In The New Yorker, Jerome Groopman discusses the work of Adrian Owen, a researcher at Cambridge University’s Cognitive and Brain Sciences Unit who has been using functional imaging to assess patients in a vegetative state.
Neurologists face major problems in diagnosing the persistent vegetative state (PVS) and other “disorders of consciousness” such as the minimally conscious state (MCS), not least because there is no reliable means of assessing the level of consciousness in patients.
Large proportions of patients in such conditions are therefore misdiagnosed, and, until recently, most doctors assumed not only that such patients were incapable of higher cognitive functions, but also that there is no possibility of recovery. However, in the past year or so, there have been several cases of vast improvements in the brain function of patients with disorders of consciousness.
Earlier this year, for example, researchers from Weill Cornell Medical College in New York used deep brain stimulation to increase arousal levels and motor control in a patient who had been in a minimally conscious state for more than 6 years.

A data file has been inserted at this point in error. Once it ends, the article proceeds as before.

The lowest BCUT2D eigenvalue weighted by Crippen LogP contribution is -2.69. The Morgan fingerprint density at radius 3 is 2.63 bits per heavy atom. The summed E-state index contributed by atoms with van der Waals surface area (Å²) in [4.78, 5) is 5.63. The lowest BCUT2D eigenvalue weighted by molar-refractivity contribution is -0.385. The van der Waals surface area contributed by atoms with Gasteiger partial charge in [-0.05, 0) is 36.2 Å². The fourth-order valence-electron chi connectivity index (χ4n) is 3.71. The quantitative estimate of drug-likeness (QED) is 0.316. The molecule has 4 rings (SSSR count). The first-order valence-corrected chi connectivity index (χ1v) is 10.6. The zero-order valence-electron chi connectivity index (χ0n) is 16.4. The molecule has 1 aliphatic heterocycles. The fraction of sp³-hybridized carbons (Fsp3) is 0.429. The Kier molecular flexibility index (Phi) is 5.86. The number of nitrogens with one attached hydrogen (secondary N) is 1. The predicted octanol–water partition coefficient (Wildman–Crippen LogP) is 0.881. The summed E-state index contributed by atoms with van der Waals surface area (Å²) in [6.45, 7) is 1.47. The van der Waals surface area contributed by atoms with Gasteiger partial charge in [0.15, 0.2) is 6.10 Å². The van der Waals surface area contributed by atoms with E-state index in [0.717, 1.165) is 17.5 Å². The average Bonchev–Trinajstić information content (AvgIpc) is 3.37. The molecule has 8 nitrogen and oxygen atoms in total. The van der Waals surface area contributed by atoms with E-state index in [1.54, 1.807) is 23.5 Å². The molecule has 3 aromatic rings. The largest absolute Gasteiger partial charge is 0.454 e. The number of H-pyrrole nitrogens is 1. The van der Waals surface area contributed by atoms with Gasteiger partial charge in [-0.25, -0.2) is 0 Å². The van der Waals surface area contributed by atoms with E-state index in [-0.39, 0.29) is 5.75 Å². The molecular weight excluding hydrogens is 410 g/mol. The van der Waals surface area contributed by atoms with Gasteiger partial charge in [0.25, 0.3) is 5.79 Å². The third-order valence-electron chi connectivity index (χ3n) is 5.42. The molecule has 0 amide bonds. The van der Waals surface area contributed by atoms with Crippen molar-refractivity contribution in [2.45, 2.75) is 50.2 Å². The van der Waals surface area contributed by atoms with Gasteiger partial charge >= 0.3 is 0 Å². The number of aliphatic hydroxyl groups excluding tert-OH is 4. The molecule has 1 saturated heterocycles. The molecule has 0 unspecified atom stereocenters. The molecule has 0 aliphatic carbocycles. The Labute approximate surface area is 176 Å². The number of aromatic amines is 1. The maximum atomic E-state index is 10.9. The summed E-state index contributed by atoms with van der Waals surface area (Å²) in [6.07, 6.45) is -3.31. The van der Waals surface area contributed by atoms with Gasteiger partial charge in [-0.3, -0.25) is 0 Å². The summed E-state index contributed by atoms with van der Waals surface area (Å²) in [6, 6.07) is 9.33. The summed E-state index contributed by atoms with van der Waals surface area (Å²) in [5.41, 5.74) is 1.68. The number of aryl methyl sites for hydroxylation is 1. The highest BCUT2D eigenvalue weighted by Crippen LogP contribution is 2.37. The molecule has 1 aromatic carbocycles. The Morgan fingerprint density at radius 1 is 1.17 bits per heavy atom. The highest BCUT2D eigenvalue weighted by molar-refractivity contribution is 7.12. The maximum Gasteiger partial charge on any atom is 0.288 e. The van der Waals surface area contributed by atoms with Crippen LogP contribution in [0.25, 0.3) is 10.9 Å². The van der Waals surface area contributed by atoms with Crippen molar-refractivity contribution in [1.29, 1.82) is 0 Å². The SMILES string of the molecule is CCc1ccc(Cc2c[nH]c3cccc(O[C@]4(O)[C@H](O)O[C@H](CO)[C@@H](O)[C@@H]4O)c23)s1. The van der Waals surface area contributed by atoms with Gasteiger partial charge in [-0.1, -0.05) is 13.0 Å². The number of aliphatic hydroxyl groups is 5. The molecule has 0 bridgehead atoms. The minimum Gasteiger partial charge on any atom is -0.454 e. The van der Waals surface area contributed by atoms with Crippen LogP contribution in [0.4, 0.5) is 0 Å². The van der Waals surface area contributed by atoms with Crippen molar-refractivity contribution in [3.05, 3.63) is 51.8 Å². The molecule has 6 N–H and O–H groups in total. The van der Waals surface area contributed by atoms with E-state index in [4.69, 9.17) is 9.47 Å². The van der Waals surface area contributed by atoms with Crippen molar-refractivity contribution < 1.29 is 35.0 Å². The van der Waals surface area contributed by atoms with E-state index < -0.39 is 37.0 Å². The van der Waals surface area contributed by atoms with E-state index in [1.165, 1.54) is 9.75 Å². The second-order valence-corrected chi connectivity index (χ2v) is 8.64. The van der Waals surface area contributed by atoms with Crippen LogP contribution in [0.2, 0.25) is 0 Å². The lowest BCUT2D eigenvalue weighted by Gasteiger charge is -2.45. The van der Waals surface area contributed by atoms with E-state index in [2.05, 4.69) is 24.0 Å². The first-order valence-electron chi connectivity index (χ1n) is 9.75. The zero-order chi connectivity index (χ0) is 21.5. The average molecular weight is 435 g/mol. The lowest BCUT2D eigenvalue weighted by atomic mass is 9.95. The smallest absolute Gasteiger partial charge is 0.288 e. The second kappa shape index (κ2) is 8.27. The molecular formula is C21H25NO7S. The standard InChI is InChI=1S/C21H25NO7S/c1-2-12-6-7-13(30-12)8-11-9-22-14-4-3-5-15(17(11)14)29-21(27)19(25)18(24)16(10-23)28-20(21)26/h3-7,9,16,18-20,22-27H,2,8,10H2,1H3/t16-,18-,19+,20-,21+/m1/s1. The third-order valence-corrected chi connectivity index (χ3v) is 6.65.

And one of Owen’s own studies, published in Science about a year ago, showed that a woman in her early 20s who had been in a vegetative state for 5 months after sustaing severe traumatic brain injury in a car accident was able to imagine playing tennis and to comprehend various spoken sentences, leaving no doubt that she was consciouosly aware of herself and of her surroundings.
This latter study, as well as Owen’s earlier work, and that of researchers at the J.F.K. Johnson Rehabilitation Institute in Edison, New Jersey (who were involved in the other study mentioned above) are discussed in detail in the New Yorker article. Groopman also discusses the ethical issues raised by the care of patients with consciousness disorders, and current medical thinking about these disorders.
Owen, A. M. et al. (2006). Detecting awareness in the vegetative state. Science 313: 1402. [PDF]